Eggs and the City
After a meeting in town, I find myself wandering along Marylebone High Street. JS and I once fantasised about moving there, until we realised we were hopelessly out of touch with the housing market and prices had shot up after Waitrose moved in. It’s now très fashionable with a wonderful mix of independent stores, nationwide chains, cafés and specialist food shops. I used to see Caroline Quentin in Waitrose. She always looked stressed.
Living on Planet Grief I find I am no longer interested in stylish boutiques (those familiar with my wardrobe will be gasping at such a bold statement) or chichi home accessory emporiums. Where once I would be in The White Company salivating over zillion-count Egyptian cotton sheets (before going home to John Lewis non-iron poly-cotton) I now shun such fripperies. The Emma Bridgewater shop no longer beckons me like a mermaid on a rock and I have no attention span to be interested in the tomes on the shelves of Daunt Books. In any case, I already have a huge and mostly unread collection of books about grief, the afterlife and how to live frugally on a small income. (Chickens and churn your own butter, apparently.)
But you know, sometimes it’s sunny and you’re stumbling along and your brain is on autopilot and like scores of times over the years you find yourself walking through the doors of Divertimenti, a wonderful Aladdin’s cave of super-stylish cookware. And then you stand there surrounded by things which only weeks ago would have had you eager to rush home, don a pinny and get cooking before you remember: It’s just me! What’s the point? Why am I even in here?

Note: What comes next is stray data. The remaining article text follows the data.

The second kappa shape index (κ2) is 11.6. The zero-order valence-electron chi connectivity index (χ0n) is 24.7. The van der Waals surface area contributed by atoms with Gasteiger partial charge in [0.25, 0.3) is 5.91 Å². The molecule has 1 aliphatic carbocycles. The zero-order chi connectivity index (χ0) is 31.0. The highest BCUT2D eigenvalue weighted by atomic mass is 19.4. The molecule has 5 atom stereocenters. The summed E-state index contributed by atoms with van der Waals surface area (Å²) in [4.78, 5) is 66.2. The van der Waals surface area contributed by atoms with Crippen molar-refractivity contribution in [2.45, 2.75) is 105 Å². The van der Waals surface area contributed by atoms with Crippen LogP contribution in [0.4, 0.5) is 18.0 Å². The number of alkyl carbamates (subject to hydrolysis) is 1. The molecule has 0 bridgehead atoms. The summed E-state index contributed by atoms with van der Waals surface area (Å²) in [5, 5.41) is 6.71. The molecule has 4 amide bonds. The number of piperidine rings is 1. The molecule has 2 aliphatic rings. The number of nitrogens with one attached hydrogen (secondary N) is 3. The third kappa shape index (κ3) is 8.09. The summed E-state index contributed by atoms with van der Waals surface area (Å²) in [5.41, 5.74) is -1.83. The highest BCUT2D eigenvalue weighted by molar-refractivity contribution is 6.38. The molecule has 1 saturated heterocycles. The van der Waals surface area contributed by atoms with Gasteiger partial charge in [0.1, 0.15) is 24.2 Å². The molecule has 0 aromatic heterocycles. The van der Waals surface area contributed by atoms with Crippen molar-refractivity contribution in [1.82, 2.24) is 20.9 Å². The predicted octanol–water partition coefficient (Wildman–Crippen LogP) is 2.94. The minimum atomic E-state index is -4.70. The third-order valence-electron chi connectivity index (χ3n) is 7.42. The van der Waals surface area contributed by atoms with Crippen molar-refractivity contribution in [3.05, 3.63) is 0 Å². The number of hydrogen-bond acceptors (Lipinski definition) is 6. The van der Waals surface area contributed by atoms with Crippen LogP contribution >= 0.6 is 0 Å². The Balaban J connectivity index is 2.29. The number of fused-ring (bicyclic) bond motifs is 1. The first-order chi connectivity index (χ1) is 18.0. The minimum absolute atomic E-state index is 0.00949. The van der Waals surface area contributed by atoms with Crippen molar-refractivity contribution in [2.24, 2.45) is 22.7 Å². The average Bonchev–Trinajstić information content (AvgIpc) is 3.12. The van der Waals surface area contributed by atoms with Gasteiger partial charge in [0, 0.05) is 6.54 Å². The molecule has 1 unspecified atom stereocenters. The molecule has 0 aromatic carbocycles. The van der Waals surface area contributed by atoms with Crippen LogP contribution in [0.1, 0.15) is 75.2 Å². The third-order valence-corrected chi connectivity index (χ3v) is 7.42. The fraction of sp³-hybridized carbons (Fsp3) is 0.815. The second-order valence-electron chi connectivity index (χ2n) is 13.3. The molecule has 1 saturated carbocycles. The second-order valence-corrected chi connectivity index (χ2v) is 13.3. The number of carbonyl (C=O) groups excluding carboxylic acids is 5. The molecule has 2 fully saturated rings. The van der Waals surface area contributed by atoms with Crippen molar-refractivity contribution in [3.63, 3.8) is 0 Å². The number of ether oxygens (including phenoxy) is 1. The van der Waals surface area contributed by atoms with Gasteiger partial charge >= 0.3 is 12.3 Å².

So, you stumble out and try not to sink to your knees in the street and sob, and turn into a side alley to pull yourself together to find you’re standing outside The Ginger Pig.
The Ginger Pig is a wonderful butchers selling rare breed meat and mouth-watering charcuterie. Once, I nearly had to be given mouth-to-mouth resuscitation by the butcher when he told me how much four lamb loin chops were, but as I have the appetite of an anorexic gnat at the moment, I thought something tasty from The Ginger Pig’s deli counter might tempt my comatosed taste buds back to life.
I stand behind a couple that are choosing what they want. They’ll have a little bit of this and some of that, and how about two of those, and “Oh! They look wonderful, don’t they darling? Shall I get four? Two for today and two for the freezer?”
Other than the fact that the man is a porker and the woman has a shockingly obvious facelift, it could be JS and me deciding what delicacies to purchase. We loved food shopping, although before you have visions of us as a modern Fanny and Johnny Craddock, I should point out that JS rarely cooked beyond scrambled eggs and lamb chops, and that was always a palaver. But still.
And then an assistant asks me what I would like, and I look at the array of produce and say bleakly, “A scotch egg, please.”
“Just the one?” Her tongs quiver over the tray of meat-blanketed oeufs.
“Just the one,” I confirm.
She bags up the solitary golden orb.
“Will there be anything else?” she enquires, handing me the bag, the contents of which fit perfectly into the palm of my hand.
I shake my head, hand over some coins, scuttle out and dizzy with grief and oblivious to those around me, steady myself on a waste bin and howl in pain at the searing loneliness of buying one scotch egg.
ps: It was delicious.